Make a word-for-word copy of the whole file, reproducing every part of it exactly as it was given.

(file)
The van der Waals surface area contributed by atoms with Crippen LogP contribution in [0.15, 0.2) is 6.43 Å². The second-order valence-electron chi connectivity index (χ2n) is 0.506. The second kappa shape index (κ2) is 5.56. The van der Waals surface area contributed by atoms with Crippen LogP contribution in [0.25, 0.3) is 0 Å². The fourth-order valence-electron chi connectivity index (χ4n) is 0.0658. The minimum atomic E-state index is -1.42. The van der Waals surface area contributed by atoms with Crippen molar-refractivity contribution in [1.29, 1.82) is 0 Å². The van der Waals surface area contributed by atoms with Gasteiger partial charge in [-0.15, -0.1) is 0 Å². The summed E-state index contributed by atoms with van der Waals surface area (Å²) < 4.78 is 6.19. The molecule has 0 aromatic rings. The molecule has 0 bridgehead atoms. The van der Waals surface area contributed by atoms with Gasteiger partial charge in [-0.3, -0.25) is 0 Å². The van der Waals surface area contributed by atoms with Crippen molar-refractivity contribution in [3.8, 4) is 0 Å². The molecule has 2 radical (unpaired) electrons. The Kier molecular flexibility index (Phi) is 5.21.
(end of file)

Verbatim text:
The van der Waals surface area contributed by atoms with Crippen LogP contribution in [0.15, 0.2) is 6.43 Å². The second-order valence-electron chi connectivity index (χ2n) is 0.506. The second kappa shape index (κ2) is 5.56. The van der Waals surface area contributed by atoms with Crippen LogP contribution in [0.25, 0.3) is 0 Å². The fourth-order valence-electron chi connectivity index (χ4n) is 0.0658. The minimum atomic E-state index is -1.42. The van der Waals surface area contributed by atoms with Crippen molar-refractivity contribution in [1.29, 1.82) is 0 Å². The van der Waals surface area contributed by atoms with Gasteiger partial charge in [-0.15, -0.1) is 0 Å². The summed E-state index contributed by atoms with van der Waals surface area (Å²) < 4.78 is 6.19. The molecule has 0 aromatic rings. The molecule has 0 bridgehead atoms. The van der Waals surface area contributed by atoms with Gasteiger partial charge in [-0.3, -0.25) is 0 Å². The van der Waals surface area contributed by atoms with Crippen molar-refractivity contribution in [3.8, 4) is 0 Å². The molecule has 2 radical (unpaired) electrons. The Kier molecular flexibility index (Phi) is 5.21.